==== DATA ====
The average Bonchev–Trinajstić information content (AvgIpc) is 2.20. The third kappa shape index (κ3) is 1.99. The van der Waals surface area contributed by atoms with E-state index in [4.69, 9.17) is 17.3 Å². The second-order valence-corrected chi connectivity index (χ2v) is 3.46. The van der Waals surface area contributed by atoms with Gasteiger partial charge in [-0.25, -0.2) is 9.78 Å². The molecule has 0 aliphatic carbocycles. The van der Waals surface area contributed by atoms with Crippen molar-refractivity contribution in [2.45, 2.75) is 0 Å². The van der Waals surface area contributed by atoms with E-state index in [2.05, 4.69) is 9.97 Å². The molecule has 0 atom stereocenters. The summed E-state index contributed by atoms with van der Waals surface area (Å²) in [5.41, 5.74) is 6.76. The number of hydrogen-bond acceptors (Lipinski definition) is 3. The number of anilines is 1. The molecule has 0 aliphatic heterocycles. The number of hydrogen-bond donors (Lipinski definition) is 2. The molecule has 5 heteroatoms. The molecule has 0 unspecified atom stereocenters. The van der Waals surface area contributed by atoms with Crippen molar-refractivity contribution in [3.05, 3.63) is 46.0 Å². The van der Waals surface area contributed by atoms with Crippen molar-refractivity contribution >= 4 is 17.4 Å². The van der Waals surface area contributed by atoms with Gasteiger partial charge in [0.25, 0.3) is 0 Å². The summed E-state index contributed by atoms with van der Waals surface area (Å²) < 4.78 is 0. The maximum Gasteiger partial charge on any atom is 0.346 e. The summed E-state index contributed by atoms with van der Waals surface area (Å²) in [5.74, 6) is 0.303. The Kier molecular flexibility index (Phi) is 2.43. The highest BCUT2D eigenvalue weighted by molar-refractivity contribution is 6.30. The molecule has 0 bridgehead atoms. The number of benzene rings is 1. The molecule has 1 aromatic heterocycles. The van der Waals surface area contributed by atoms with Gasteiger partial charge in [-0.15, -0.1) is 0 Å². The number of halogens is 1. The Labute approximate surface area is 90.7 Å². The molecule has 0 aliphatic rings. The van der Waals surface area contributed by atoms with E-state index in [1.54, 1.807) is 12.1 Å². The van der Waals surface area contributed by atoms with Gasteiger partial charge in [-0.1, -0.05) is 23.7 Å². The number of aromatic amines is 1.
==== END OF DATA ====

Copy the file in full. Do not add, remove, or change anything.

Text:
The average Bonchev–Trinajstić information content (AvgIpc) is 2.20. The third kappa shape index (κ3) is 1.99. The van der Waals surface area contributed by atoms with E-state index in [4.69, 9.17) is 17.3 Å². The second-order valence-corrected chi connectivity index (χ2v) is 3.46. The van der Waals surface area contributed by atoms with Gasteiger partial charge in [-0.25, -0.2) is 9.78 Å². The molecule has 0 aliphatic carbocycles. The van der Waals surface area contributed by atoms with Crippen molar-refractivity contribution in [2.45, 2.75) is 0 Å². The van der Waals surface area contributed by atoms with E-state index in [2.05, 4.69) is 9.97 Å². The molecule has 0 atom stereocenters. The summed E-state index contributed by atoms with van der Waals surface area (Å²) in [5.41, 5.74) is 6.76. The number of hydrogen-bond acceptors (Lipinski definition) is 3. The number of anilines is 1. The molecule has 0 aliphatic heterocycles. The number of hydrogen-bond donors (Lipinski definition) is 2. The molecule has 5 heteroatoms. The molecule has 0 unspecified atom stereocenters. The van der Waals surface area contributed by atoms with Crippen molar-refractivity contribution in [3.05, 3.63) is 46.0 Å². The van der Waals surface area contributed by atoms with Crippen molar-refractivity contribution >= 4 is 17.4 Å². The van der Waals surface area contributed by atoms with Gasteiger partial charge in [0.25, 0.3) is 0 Å². The summed E-state index contributed by atoms with van der Waals surface area (Å²) < 4.78 is 0. The maximum Gasteiger partial charge on any atom is 0.346 e. The summed E-state index contributed by atoms with van der Waals surface area (Å²) in [5.74, 6) is 0.303. The Kier molecular flexibility index (Phi) is 2.43. The highest BCUT2D eigenvalue weighted by molar-refractivity contribution is 6.30. The molecule has 0 bridgehead atoms. The number of benzene rings is 1. The molecule has 1 aromatic heterocycles. The van der Waals surface area contributed by atoms with Gasteiger partial charge in [-0.15, -0.1) is 0 Å². The number of halogens is 1. The Labute approximate surface area is 90.7 Å². The molecule has 0 aliphatic rings. The van der Waals surface area contributed by atoms with E-state index in [1.54, 1.807) is 12.1 Å². The van der Waals surface area contributed by atoms with Gasteiger partial charge in [-0.1, -0.05) is 23.7 Å². The number of aromatic amines is 1.